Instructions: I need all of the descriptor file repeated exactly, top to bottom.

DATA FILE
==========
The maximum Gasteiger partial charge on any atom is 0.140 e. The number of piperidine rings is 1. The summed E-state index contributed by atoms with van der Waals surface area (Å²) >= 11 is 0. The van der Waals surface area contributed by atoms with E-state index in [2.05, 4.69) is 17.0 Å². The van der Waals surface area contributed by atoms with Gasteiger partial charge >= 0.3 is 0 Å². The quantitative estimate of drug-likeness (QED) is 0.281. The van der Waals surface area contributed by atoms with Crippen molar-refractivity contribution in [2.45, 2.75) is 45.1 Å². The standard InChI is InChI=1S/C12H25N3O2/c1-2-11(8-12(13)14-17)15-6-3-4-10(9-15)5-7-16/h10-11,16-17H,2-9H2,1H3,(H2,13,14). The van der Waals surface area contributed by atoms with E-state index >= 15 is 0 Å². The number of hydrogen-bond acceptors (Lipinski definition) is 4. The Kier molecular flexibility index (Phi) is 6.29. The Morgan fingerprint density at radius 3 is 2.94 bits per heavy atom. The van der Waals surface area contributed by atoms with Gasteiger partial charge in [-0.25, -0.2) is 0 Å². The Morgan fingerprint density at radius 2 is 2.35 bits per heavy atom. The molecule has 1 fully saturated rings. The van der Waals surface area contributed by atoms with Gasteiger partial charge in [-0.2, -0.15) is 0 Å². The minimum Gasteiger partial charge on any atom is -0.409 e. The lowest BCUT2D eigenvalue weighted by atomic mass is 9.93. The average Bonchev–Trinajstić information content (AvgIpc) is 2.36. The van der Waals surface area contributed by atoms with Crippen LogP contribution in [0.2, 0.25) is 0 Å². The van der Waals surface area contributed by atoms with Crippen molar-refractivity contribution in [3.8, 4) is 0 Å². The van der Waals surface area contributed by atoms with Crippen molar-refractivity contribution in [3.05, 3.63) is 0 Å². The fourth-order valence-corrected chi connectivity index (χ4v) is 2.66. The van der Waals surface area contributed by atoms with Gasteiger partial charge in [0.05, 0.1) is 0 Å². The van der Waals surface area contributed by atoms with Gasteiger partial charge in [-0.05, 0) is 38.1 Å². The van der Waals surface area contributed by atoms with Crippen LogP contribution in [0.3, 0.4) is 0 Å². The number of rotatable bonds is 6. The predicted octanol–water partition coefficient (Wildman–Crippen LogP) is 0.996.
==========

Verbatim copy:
The maximum Gasteiger partial charge on any atom is 0.140 e. The number of piperidine rings is 1. The summed E-state index contributed by atoms with van der Waals surface area (Å²) >= 11 is 0. The van der Waals surface area contributed by atoms with E-state index in [2.05, 4.69) is 17.0 Å². The van der Waals surface area contributed by atoms with Gasteiger partial charge >= 0.3 is 0 Å². The quantitative estimate of drug-likeness (QED) is 0.281. The van der Waals surface area contributed by atoms with Crippen molar-refractivity contribution in [2.45, 2.75) is 45.1 Å². The standard InChI is InChI=1S/C12H25N3O2/c1-2-11(8-12(13)14-17)15-6-3-4-10(9-15)5-7-16/h10-11,16-17H,2-9H2,1H3,(H2,13,14). The van der Waals surface area contributed by atoms with E-state index >= 15 is 0 Å². The number of hydrogen-bond acceptors (Lipinski definition) is 4. The Kier molecular flexibility index (Phi) is 6.29. The Morgan fingerprint density at radius 3 is 2.94 bits per heavy atom. The van der Waals surface area contributed by atoms with Gasteiger partial charge in [-0.25, -0.2) is 0 Å². The Morgan fingerprint density at radius 2 is 2.35 bits per heavy atom. The molecule has 1 fully saturated rings. The van der Waals surface area contributed by atoms with Gasteiger partial charge in [-0.2, -0.15) is 0 Å². The minimum Gasteiger partial charge on any atom is -0.409 e. The lowest BCUT2D eigenvalue weighted by atomic mass is 9.93. The average Bonchev–Trinajstić information content (AvgIpc) is 2.36. The van der Waals surface area contributed by atoms with Crippen LogP contribution in [0.2, 0.25) is 0 Å². The van der Waals surface area contributed by atoms with Crippen molar-refractivity contribution in [3.8, 4) is 0 Å². The van der Waals surface area contributed by atoms with Crippen molar-refractivity contribution in [3.05, 3.63) is 0 Å². The fourth-order valence-corrected chi connectivity index (χ4v) is 2.66. The van der Waals surface area contributed by atoms with Gasteiger partial charge in [0.05, 0.1) is 0 Å². The van der Waals surface area contributed by atoms with Gasteiger partial charge in [-0.05, 0) is 38.1 Å². The van der Waals surface area contributed by atoms with Crippen LogP contribution in [0.3, 0.4) is 0 Å². The number of rotatable bonds is 6. The predicted octanol–water partition coefficient (Wildman–Crippen LogP) is 0.996.